Partial Stubble Burning


    In News

    • Many farmers this year said that they are not burning the paddy stubble completely and are instead resorting to partial burning or burning only the loose straw.

    What is loose straw and standing stubble?

    • The short and long-duration paddy varieties have a height of 4 feet and over 5, respectively.
    • Standing stubble 
      • The combined harvesters that farmers use to harvest paddy, cut off the upper portion of the paddy and leave behind a standing stubble of around 15 to 18 inches, which is called standing stubble.
    • Loose straw 
      • It throws the chopped 2.5 feet loose stubble on the field after taking the grain portion from the shaved part of the stubble. This loose straw gets accumulated in several small dumps in the field which is called the loose straw.

    What is partial stubble burning?

    • After harvesting, farmers opting for partial burning let the loose straw dry for a couple of days and then they set these dumps on fire to prepare the field for the next crop.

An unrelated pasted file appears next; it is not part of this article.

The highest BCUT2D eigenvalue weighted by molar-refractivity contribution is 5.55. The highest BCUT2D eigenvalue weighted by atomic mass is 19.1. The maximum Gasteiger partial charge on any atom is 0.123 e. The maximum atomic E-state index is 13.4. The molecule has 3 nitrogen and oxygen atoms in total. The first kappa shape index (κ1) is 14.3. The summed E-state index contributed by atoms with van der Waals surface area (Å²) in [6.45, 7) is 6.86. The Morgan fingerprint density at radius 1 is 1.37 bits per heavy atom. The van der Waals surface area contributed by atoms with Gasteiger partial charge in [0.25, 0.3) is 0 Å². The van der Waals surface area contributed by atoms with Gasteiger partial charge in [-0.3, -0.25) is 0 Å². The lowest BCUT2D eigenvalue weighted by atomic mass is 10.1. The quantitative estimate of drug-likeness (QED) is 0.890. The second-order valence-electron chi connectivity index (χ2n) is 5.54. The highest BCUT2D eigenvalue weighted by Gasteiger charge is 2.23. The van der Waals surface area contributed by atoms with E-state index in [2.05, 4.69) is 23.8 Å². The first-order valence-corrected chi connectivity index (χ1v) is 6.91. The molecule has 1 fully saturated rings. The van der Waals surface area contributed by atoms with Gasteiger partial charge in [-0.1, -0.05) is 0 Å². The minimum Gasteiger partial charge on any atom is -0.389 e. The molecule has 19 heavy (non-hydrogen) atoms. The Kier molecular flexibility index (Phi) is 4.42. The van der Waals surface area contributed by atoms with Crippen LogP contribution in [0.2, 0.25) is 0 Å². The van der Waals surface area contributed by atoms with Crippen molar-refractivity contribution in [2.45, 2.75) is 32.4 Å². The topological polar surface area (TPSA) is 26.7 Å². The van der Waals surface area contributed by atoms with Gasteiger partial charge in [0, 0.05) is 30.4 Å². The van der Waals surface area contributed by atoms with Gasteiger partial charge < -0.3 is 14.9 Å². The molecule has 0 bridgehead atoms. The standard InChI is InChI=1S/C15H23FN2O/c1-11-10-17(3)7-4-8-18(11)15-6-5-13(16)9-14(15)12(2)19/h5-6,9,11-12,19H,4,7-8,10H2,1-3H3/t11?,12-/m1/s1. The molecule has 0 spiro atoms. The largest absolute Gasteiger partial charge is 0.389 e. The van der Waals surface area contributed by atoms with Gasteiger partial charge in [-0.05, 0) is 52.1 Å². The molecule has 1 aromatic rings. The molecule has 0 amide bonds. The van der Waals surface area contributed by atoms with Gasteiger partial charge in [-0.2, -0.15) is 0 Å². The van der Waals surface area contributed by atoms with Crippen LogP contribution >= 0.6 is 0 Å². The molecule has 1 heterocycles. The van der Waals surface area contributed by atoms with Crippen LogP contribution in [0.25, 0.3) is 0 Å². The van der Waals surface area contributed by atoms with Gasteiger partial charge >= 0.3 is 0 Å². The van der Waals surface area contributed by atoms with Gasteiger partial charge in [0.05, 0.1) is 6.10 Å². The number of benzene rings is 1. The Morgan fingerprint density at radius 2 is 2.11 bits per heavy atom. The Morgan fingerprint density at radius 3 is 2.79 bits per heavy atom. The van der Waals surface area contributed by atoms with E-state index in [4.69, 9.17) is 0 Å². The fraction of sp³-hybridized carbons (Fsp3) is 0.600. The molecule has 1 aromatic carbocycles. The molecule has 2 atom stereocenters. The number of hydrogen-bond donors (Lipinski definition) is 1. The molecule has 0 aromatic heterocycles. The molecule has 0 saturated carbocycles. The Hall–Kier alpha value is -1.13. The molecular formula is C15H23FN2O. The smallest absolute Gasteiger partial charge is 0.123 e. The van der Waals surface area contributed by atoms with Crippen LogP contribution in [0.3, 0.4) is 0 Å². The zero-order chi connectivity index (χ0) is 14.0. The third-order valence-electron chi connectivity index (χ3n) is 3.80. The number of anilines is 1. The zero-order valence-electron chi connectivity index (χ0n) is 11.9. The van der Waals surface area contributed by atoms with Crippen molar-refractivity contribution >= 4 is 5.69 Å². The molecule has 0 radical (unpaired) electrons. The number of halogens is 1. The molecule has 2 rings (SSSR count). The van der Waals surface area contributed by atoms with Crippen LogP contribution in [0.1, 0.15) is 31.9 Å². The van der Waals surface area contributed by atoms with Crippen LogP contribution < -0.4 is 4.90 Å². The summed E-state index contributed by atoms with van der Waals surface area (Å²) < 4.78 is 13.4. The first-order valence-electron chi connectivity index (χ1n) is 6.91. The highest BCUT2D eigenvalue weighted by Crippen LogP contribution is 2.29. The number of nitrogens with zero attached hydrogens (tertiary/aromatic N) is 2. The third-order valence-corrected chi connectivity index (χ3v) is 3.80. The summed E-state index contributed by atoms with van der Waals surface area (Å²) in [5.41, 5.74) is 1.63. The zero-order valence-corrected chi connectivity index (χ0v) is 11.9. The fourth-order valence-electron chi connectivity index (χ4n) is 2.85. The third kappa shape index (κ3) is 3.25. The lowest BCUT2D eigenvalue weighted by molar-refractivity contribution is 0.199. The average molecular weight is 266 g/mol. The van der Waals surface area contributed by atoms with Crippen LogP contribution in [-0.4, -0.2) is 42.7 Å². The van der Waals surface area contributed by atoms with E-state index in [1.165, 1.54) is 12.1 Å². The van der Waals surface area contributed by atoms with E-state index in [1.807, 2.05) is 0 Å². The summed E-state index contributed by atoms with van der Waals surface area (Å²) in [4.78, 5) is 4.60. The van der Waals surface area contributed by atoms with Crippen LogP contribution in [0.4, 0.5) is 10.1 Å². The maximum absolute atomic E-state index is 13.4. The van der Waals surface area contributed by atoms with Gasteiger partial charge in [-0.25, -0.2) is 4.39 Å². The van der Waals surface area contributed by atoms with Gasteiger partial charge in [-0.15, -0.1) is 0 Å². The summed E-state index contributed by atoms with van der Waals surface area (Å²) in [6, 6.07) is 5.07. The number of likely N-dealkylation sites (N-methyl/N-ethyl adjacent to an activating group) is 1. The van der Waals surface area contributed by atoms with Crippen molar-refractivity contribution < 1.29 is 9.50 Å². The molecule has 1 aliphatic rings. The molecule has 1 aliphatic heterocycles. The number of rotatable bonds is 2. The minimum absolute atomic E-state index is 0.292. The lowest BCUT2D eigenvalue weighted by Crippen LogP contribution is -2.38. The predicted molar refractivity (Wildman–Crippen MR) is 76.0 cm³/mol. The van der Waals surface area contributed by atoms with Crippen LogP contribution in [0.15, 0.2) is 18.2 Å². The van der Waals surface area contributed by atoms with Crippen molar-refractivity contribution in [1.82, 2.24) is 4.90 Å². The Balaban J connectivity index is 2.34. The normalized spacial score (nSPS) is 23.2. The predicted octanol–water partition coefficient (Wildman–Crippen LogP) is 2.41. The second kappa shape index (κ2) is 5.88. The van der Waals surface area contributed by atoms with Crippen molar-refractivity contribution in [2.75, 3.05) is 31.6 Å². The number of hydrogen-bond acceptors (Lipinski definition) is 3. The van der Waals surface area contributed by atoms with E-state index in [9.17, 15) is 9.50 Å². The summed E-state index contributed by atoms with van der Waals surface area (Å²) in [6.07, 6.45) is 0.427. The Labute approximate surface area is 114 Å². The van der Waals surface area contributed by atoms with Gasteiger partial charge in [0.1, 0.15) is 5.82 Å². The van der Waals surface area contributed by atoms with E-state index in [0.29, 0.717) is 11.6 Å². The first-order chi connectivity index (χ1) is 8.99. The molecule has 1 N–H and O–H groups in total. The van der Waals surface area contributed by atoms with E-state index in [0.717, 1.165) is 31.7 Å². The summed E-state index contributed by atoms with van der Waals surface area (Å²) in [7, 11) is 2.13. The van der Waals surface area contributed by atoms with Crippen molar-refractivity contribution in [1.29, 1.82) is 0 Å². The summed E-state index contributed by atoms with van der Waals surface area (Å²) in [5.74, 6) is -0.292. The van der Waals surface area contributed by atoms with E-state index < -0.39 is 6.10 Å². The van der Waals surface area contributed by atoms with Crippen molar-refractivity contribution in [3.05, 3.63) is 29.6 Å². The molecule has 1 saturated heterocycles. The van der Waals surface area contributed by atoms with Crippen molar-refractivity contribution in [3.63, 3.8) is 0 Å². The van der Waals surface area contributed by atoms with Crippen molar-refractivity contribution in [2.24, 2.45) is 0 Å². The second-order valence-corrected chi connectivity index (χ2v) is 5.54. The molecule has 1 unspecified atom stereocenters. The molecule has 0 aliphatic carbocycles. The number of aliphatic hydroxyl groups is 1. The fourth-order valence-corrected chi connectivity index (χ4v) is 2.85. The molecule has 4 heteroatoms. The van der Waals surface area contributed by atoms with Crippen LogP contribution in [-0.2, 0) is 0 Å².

• In such cases, the standing stubble, which is mostly green, does not get burnt fully but it gets scorched close to those places in the field where loose straw is burnt.


    • Farmers see stubble as the enemy of soil and the next crop but it is not.
    • Farmers are burning just 10-12 spots where the loose straw gets accumulated in the field and fire is not inching toward the remaining field then it will save the remaining part of the field from burning.
      • In the case of air pollution, it will be around 40-50% less as they only burn around 50% to 60% of the total stubble in such cases. 

    Source: IE